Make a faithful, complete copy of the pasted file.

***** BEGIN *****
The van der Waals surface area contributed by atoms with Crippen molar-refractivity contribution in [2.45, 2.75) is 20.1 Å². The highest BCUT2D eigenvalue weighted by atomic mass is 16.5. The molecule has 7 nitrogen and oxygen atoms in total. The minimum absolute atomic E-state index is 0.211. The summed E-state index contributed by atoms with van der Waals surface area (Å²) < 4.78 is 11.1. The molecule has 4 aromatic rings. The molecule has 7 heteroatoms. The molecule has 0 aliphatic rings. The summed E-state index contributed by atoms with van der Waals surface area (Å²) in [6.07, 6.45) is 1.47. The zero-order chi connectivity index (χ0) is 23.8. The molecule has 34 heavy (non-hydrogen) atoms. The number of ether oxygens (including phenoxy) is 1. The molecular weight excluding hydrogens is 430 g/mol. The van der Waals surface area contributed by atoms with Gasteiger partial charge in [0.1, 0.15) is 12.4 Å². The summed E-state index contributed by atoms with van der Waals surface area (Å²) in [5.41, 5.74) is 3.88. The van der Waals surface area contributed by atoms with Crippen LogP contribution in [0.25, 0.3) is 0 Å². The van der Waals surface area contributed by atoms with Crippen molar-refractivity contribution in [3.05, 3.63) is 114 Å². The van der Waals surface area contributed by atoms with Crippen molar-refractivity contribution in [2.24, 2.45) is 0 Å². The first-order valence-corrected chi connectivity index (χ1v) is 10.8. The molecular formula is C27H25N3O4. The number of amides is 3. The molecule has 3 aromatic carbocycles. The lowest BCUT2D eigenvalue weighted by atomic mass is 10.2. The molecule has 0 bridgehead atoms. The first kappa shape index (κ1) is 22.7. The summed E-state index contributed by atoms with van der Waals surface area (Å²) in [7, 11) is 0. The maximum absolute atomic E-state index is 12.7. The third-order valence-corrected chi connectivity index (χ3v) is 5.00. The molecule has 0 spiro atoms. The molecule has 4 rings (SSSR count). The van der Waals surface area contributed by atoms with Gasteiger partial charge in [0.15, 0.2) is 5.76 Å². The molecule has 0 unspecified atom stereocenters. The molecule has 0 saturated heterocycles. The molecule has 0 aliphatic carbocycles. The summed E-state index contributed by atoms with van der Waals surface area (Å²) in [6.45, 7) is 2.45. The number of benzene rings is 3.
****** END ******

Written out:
The van der Waals surface area contributed by atoms with Crippen molar-refractivity contribution in [2.45, 2.75) is 20.1 Å². The highest BCUT2D eigenvalue weighted by atomic mass is 16.5. The molecule has 7 nitrogen and oxygen atoms in total. The minimum absolute atomic E-state index is 0.211. The summed E-state index contributed by atoms with van der Waals surface area (Å²) < 4.78 is 11.1. The molecule has 4 aromatic rings. The molecule has 7 heteroatoms. The molecule has 0 aliphatic rings. The summed E-state index contributed by atoms with van der Waals surface area (Å²) in [6.07, 6.45) is 1.47. The zero-order chi connectivity index (χ0) is 23.8. The molecule has 34 heavy (non-hydrogen) atoms. The number of ether oxygens (including phenoxy) is 1. The molecular weight excluding hydrogens is 430 g/mol. The van der Waals surface area contributed by atoms with Gasteiger partial charge in [0.1, 0.15) is 12.4 Å². The summed E-state index contributed by atoms with van der Waals surface area (Å²) in [5.41, 5.74) is 3.88. The van der Waals surface area contributed by atoms with Crippen LogP contribution in [0.25, 0.3) is 0 Å². The van der Waals surface area contributed by atoms with Crippen molar-refractivity contribution in [3.05, 3.63) is 114 Å². The van der Waals surface area contributed by atoms with Crippen molar-refractivity contribution in [2.24, 2.45) is 0 Å². The first-order valence-corrected chi connectivity index (χ1v) is 10.8. The molecular formula is C27H25N3O4. The number of amides is 3. The molecule has 3 aromatic carbocycles. The lowest BCUT2D eigenvalue weighted by atomic mass is 10.2. The molecule has 0 bridgehead atoms. The first kappa shape index (κ1) is 22.7. The summed E-state index contributed by atoms with van der Waals surface area (Å²) in [7, 11) is 0. The maximum absolute atomic E-state index is 12.7. The third-order valence-corrected chi connectivity index (χ3v) is 5.00. The molecule has 0 spiro atoms. The molecule has 4 rings (SSSR count). The van der Waals surface area contributed by atoms with Gasteiger partial charge in [0.15, 0.2) is 5.76 Å². The molecule has 0 unspecified atom stereocenters. The molecule has 0 saturated heterocycles. The molecule has 0 aliphatic carbocycles. The summed E-state index contributed by atoms with van der Waals surface area (Å²) in [6.45, 7) is 2.45. The number of benzene rings is 3.